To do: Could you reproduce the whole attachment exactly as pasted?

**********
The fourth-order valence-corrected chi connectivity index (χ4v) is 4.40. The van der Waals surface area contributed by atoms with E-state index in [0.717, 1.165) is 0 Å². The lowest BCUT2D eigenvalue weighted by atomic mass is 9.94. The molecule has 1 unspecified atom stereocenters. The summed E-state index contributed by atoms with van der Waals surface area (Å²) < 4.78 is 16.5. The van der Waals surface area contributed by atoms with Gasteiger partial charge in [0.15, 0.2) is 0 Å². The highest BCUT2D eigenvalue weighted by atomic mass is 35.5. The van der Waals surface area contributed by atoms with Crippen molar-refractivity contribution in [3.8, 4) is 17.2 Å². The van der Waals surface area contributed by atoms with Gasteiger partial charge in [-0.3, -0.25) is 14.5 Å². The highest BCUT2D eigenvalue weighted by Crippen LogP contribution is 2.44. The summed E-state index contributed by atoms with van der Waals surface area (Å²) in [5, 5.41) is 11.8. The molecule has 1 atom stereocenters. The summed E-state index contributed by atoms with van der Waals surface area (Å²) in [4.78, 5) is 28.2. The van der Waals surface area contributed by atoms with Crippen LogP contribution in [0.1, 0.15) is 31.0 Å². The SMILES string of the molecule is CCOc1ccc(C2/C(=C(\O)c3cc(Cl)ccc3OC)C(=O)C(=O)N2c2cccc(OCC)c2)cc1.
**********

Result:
The fourth-order valence-corrected chi connectivity index (χ4v) is 4.40. The van der Waals surface area contributed by atoms with E-state index in [0.717, 1.165) is 0 Å². The lowest BCUT2D eigenvalue weighted by atomic mass is 9.94. The molecule has 1 unspecified atom stereocenters. The summed E-state index contributed by atoms with van der Waals surface area (Å²) < 4.78 is 16.5. The van der Waals surface area contributed by atoms with Gasteiger partial charge in [0.15, 0.2) is 0 Å². The highest BCUT2D eigenvalue weighted by atomic mass is 35.5. The van der Waals surface area contributed by atoms with Crippen molar-refractivity contribution in [3.8, 4) is 17.2 Å². The van der Waals surface area contributed by atoms with Gasteiger partial charge in [-0.3, -0.25) is 14.5 Å². The highest BCUT2D eigenvalue weighted by Crippen LogP contribution is 2.44. The summed E-state index contributed by atoms with van der Waals surface area (Å²) in [5, 5.41) is 11.8. The molecule has 1 atom stereocenters. The summed E-state index contributed by atoms with van der Waals surface area (Å²) in [4.78, 5) is 28.2. The van der Waals surface area contributed by atoms with Crippen LogP contribution in [0.1, 0.15) is 31.0 Å². The SMILES string of the molecule is CCOc1ccc(C2/C(=C(\O)c3cc(Cl)ccc3OC)C(=O)C(=O)N2c2cccc(OCC)c2)cc1.